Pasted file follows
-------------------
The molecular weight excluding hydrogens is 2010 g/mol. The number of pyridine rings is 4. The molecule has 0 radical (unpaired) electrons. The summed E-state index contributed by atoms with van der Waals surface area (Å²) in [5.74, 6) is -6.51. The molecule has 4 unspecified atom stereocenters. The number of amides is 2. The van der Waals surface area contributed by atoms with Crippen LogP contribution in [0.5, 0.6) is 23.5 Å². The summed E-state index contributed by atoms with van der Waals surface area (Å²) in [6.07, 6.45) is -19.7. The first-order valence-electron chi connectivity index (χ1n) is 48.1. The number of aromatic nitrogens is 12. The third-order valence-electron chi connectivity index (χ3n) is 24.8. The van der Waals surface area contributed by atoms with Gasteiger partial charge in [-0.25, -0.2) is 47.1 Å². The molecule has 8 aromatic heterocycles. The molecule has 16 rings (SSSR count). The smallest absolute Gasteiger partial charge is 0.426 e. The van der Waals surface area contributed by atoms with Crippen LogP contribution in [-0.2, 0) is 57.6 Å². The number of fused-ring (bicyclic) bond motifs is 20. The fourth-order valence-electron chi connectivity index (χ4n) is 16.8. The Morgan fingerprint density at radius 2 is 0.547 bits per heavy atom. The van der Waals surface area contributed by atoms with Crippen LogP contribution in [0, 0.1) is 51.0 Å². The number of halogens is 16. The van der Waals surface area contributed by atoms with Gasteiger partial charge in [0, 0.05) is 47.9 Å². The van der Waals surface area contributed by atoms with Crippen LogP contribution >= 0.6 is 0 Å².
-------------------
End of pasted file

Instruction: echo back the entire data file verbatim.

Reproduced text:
The molecular weight excluding hydrogens is 2010 g/mol. The number of pyridine rings is 4. The molecule has 0 radical (unpaired) electrons. The summed E-state index contributed by atoms with van der Waals surface area (Å²) in [5.74, 6) is -6.51. The molecule has 4 unspecified atom stereocenters. The number of amides is 2. The van der Waals surface area contributed by atoms with Crippen LogP contribution in [0.5, 0.6) is 23.5 Å². The summed E-state index contributed by atoms with van der Waals surface area (Å²) in [6.07, 6.45) is -19.7. The first-order valence-electron chi connectivity index (χ1n) is 48.1. The number of aromatic nitrogens is 12. The third-order valence-electron chi connectivity index (χ3n) is 24.8. The van der Waals surface area contributed by atoms with Gasteiger partial charge in [-0.25, -0.2) is 47.1 Å². The molecule has 8 aromatic heterocycles. The molecule has 16 rings (SSSR count). The smallest absolute Gasteiger partial charge is 0.426 e. The van der Waals surface area contributed by atoms with Crippen LogP contribution in [-0.2, 0) is 57.6 Å². The number of fused-ring (bicyclic) bond motifs is 20. The fourth-order valence-electron chi connectivity index (χ4n) is 16.8. The Morgan fingerprint density at radius 2 is 0.547 bits per heavy atom. The van der Waals surface area contributed by atoms with Crippen LogP contribution in [0, 0.1) is 51.0 Å². The number of halogens is 16. The van der Waals surface area contributed by atoms with Gasteiger partial charge in [0, 0.05) is 47.9 Å². The van der Waals surface area contributed by atoms with Crippen LogP contribution >= 0.6 is 0 Å².